Contextualization begins and ends with your data and the data you are able to collect from your customers. This data is your crystal ball that enables the most powerful contextual marketing campaigns to happen. The major element of contextualization is that it has to be done in real-time. That’s not just about having data available in real-time, but making sure triggers happen in real-time using decisioning, which is the opposite of workflows. Workflows operate by setting up steps such as an email followed by another email two days later that customers go through, led by a marketer. This is a workflow based on a marketer’s best guess of what the customer might do. It’s limited because no single marketer can fully guess what all of their customers are going to do at any one moment. In contrast, decisioning is focusing on a customer trigger, followed by the second point of action that happens from a customer or a prospect. It’s forcing your customers down a path they may not want to go down. In comparison, decisioning is about reaching consumers at the moments that most influence their purchasing decisions.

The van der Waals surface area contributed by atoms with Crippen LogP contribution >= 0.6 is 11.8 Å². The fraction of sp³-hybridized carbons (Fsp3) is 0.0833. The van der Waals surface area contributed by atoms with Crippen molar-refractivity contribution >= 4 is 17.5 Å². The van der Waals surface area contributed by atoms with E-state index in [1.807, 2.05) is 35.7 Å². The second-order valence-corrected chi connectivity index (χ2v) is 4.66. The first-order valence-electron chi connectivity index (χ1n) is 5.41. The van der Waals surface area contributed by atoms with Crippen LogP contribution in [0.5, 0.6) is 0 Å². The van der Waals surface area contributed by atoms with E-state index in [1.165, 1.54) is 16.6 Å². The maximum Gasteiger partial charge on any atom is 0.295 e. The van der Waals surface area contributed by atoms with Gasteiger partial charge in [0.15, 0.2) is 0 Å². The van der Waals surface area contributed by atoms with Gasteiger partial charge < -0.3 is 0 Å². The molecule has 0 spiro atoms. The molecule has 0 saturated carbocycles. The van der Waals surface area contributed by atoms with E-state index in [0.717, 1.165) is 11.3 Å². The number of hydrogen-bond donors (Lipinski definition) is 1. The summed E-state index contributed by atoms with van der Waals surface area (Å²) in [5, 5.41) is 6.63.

Smarter emails, where content adapts on-open, are the solution to achieving contextualized messaging. These emails use technology that contextualizes recommendations on open, and has content that adapts at the moment your message is opened, whether that be via a push message or an email. In a mobile world, with customers now choosing when they interact with you, this kind of capability is essential. If a product has gone out of stock by the time the email is opened, then the content will change.